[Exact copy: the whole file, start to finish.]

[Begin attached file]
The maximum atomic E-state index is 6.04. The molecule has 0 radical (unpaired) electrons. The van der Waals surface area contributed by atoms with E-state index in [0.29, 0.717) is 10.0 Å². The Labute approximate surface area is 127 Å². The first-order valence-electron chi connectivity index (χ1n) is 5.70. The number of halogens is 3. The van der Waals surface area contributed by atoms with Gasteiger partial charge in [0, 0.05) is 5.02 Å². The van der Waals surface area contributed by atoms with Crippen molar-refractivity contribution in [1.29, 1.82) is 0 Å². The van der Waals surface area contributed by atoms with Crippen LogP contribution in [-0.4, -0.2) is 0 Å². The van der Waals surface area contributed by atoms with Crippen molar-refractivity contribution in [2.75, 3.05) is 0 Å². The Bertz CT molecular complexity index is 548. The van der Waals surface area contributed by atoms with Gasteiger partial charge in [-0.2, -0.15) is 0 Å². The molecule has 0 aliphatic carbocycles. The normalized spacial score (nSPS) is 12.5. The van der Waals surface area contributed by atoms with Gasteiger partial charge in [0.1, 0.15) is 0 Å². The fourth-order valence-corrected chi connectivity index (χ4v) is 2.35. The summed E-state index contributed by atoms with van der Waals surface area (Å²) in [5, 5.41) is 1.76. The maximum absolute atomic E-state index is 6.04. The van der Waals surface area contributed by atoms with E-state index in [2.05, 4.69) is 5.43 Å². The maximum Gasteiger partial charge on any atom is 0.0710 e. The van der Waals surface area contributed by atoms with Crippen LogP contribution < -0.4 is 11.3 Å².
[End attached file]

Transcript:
The maximum atomic E-state index is 6.04. The molecule has 0 radical (unpaired) electrons. The van der Waals surface area contributed by atoms with E-state index in [0.29, 0.717) is 10.0 Å². The Labute approximate surface area is 127 Å². The first-order valence-electron chi connectivity index (χ1n) is 5.70. The number of halogens is 3. The van der Waals surface area contributed by atoms with Gasteiger partial charge in [0, 0.05) is 5.02 Å². The van der Waals surface area contributed by atoms with Crippen molar-refractivity contribution in [1.29, 1.82) is 0 Å². The van der Waals surface area contributed by atoms with Crippen LogP contribution in [-0.4, -0.2) is 0 Å². The van der Waals surface area contributed by atoms with Crippen molar-refractivity contribution in [2.75, 3.05) is 0 Å². The Bertz CT molecular complexity index is 548. The van der Waals surface area contributed by atoms with Gasteiger partial charge in [-0.2, -0.15) is 0 Å². The molecule has 0 aliphatic carbocycles. The normalized spacial score (nSPS) is 12.5. The van der Waals surface area contributed by atoms with Gasteiger partial charge in [0.1, 0.15) is 0 Å². The fourth-order valence-corrected chi connectivity index (χ4v) is 2.35. The summed E-state index contributed by atoms with van der Waals surface area (Å²) in [5, 5.41) is 1.76. The maximum absolute atomic E-state index is 6.04. The van der Waals surface area contributed by atoms with E-state index in [2.05, 4.69) is 5.43 Å². The maximum Gasteiger partial charge on any atom is 0.0710 e. The van der Waals surface area contributed by atoms with Crippen LogP contribution < -0.4 is 11.3 Å².